Saturday, February 24, 2007

Saying Yes to God

I recently had to review a book for work, and found myself totally engrossed in the content. It hit me where i'm at (perhaps this is due to giving up complaining for Lent?), but anyhow, I thought i'd post a quote from the book here. It is from "What Happens When Women Say Yes to God" by Lysa TerKeurst.

“How many times have I told you no, God? How many times because I was too tired, too insecure, too uncertain, too busy or too selfish have I walked right past your divine appointment for me and missed experiencing You? Please forgive me for all those noes. Right now I say yes, Lord. I say yes before I even know what you might ask me to do. I simply want you to see a yes-heart in me.”

Yes, Lord. I want your patience to invade my desire to fly off the handle. Yes, Lord. I want your perspective to keep my emotions in check. Yes, Lord. I want your provision so things don’t seem so overwhelming. Yes, Lord. I want your courage to do what You’re calling me to do. Yes, Lord. I want and need more of You in every moment.”

Right now I need God to invade those places, and I need to learn to say Yes to Him. I need a holy attitude adjustment - and to trust Him. I need to trust that He's doing the right thing by me, and that He is good in all that He does. He is trustworthy, and has proven Himself as such - but I have such a human issue with authority - I don't want anyone to be 'the boss of me'. May I submit to allowing the creator of me to be the boss of me.

Wednesday, February 21, 2007

What are you Giving up for Lent?

Perhaps you give something up for Lent every year. This is a fairly new thing for me to take seriously - really something i've only done over the past few years. I grew up in a liturgical tradition, and knew about Lent - but mostly I was concerned with Pancake Tuesday and getting Good Friday off. Nothing about repentance or reflection.

Now, however, I'm taking this seriously. Giving something up for Lent has been an exercise in discipline, and really has been one that allows me to examine my sinful nature in the lead-up to Easter. Examining my sinful nature allows me to understand why Christ died, and gives me a new perspective on His resurrection. It allows me to reflect - although reflection is something, arguably, that I should be doing every day of the year.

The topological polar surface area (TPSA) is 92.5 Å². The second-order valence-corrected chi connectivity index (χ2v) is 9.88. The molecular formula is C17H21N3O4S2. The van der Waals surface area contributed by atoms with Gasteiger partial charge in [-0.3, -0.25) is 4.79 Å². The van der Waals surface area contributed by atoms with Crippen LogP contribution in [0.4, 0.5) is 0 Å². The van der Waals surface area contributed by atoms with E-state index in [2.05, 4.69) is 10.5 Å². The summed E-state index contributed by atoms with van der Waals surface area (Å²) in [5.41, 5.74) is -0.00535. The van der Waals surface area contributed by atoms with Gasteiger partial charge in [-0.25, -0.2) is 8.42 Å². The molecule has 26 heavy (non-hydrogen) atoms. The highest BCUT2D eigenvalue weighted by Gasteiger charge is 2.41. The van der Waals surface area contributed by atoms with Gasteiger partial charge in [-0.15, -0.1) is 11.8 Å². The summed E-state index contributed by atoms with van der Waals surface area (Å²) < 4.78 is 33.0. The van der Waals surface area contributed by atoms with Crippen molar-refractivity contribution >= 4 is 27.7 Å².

I can say, with conviction, that examining my own inherent tendency and inclination to sin, which is highlighted during Lent, gives new meaning to the words of the hymn by Stuart Townsend:

How deep the Father's love for us,
How vast beyond all measure
That He should give His only Son
To make a wretch His treasure
How great the pain of searing loss,
The Father turns His face away
As wounds which mar the chosen One,
Bring many sons to glory
Behold the Man upon a cross,
My sin upon His shoulders
Ashamed I hear my mocking voice,
Call out among the scoffers
It was my sin that held Him there
Until it was accomplished
His dying breath has brought me life
I know that it is finished
I will not boast in anything
No gifts, no power, no wisdom
But I will boast in Jesus Christ
His death and resurrection
Why should I gain from His reward?
I cannot give an answer
But this I know with all my heart
His wounds have paid my ransom

So, what am I giving up for Lent? Complaining.

It wasn't what I wanted to give up (since i'm on a diet right now, chocolate would have been a lot easier) but I believe that I've been compelled to give up complaining. I don't expect it will be easy - and it is something that people will be able to catch me in if I don't catch myself first. I'm hoping that by giving up the habit of complaining about circumstances will force me to have a proper perspective - knowing God's presence and His activity in my circumstances.

Sunday, February 11, 2007

From the Sublime to the Ridiculous

Last week, after a number of disappointing movies this winter, I had a great movie week. I was privileged to see the pre-release viewing of Amazing Grace at a convention I was at in Indianapolis. The life and battle of William Wilberforce, in light of the social climate he lived in, was encouraging, inspiring and challenging to me. Plus, a large number of my favourite BBC actors were featured! That helped me enjoy the movie even more! I'm looking forward to it coming out in theatres here so that I can see it again.

We went to see Blood Diamond on Saturday night. It was horrific, sad, beautiful, challenging, wonderfully acted, with gorgeous scenery - and Leo DiCaprio has a remarkably good Zimbabwean / South African accent! I grieved for those forced into modern slavery in Sierra Leone, Uganda, Sudan. I was challenged in my 'pursuit of bling' - made to understand that the price of diamonds goes far beyond the high markups and featured deals at stores in the mall. I can say now that I only want a Canadian Diamond!

Then last night we were back to the ridiculous - The Marine. I had hoped for something better, but it was pretty much a silly, highly affected, action movie with a wrestler as the star. Oh well. It was also a comedy, I guess.